Location: Minnesota
Joined: April 24, 2002
When you are referring to a conversation about the output impedance of amplifiers, in the US anyway, the engineering language is such that 4 ohms would be considered a 'high output impedance' and 0.5 ohms would be somewhere between low and high, as most amps that have a 'low output impedance' are often 0.1 ohms or less.

There is no such thing as a power amplifier that has an output impedance that is say, 100 ohms or more. That's not an amp that can make any appreciable power, so by definition its not in the conversation.

So it does appear that the mother language is playing a role here.

 

RE: Trio, posted on October 6, 2010 at 12:45:09
acres verde
Audiophile

Posts: 388
Location: Big Easy
Joined: November 13, 2004
Contributor
  Since:
December 13, 2012
Ralph...what is it about the construction of the Trio that excludes it from the concept of the "power paradigm"?

 

RE: Trio, posted on October 6, 2010 at 14:45:42
Ralph
Manufacturer

Posts: 2491
Location: Minnesota
Joined: April 24, 2002
The speaker, depending on the version, is built without chokes in the crossover, only caps, and none of them are shunts.

So what happens is in the low frequencies the speaker is about 19 ohms. Then the mid horn rolls in and since the bass horn is not rolled out, the two are in parallel, so the impedance drops to about 8 ohms. When the tweeter rolls in, neither the bass or mid is rolled out, so they are in parallel with the tweeter.

This is why so many owners of this speaker have really had to dig to find a tube amp that will play the speaker properly. The reason the speaker is built this way is that the designer used a transistor amplifier.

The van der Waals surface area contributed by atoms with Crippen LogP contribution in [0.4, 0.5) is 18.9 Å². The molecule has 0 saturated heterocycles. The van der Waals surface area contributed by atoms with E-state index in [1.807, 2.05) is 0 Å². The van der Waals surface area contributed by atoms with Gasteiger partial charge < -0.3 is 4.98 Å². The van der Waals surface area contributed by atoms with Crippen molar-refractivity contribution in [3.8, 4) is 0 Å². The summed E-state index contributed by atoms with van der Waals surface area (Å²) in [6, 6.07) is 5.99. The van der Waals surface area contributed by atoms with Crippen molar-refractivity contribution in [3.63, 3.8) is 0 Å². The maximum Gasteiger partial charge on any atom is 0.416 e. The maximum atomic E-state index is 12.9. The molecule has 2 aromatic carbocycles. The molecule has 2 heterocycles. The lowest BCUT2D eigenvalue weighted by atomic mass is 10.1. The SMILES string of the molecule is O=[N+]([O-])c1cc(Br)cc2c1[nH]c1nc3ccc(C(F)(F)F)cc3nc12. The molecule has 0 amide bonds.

RE: Feedback, no feedback and selective feedback, posted on October 5, 2010 at 07:34:39
acres verde
Audiophile

Posts: 388
Location: Big Easy
Joined: November 13, 2004
Contributor
  Since:
December 13, 2012
I think you make some valid observations. Strictly from a listening point of view, the only range where I seem to feel that I "miss" my feedback loop is in the lowest registers. For lack of a better word, it sounds as if it "tailors" the decaying edge of low bass notes as they disappear into the ether, thus imparting a sense of greater definition or articulation. Bass weight, however, does not seem to be compromised.

 

RE: feedback, posted on October 4, 2010 at 15:08:24
powolny
Audiophile

Posts: 11
Location: Helmond
Joined: January 26, 2007
I removed the feedback from my M60's about a year ago. My speakers are well performing QUAD ESL57's, with all panels refurbished.
There was a change for the better in detailing of the music, but nothing dramatic. Well below the tweaking that can achieved with tube rolling, but noticeable nevertheless. The performance obviously was already great to begin with, also with the feedback in place!

 

RE: feedback, posted on October 4, 2010 at 13:52:27
pathologymd
Audiophile

Posts: 20
Joined: August 9, 2003
Removed feedback from my M-60's years ago and never looked back. Running them with Merlin VSMs.

 

RE: feedback, posted on October 9, 2010 at 13:34:11
Satelliteman
Audiophile

Posts: 121
Location: Napier - The Art Deco City of the world
Joined: May 21, 2006
Yep - I wired one M60 with it , one without .....mono testing , swap out with myself and a trusted listner for detail in all he does ...he picked the same amp out of the two as me... result - No Feedback .
It also pleases me that the feedback wiring is not even installed .

 

The ear is the final judge, posted on October 10, 2010 at 23:49:27
6AS7_6SN7
Audiophile

Posts: 589
Joined: September 10, 2009
Mother Nature gave us such a wonderful gift, our ears.

Nevertheless, trying to figure out the reason why we prefer something may be rewarding too.

Best Regards
Luca

ecc230

 

Page processed in 0.036 seconds.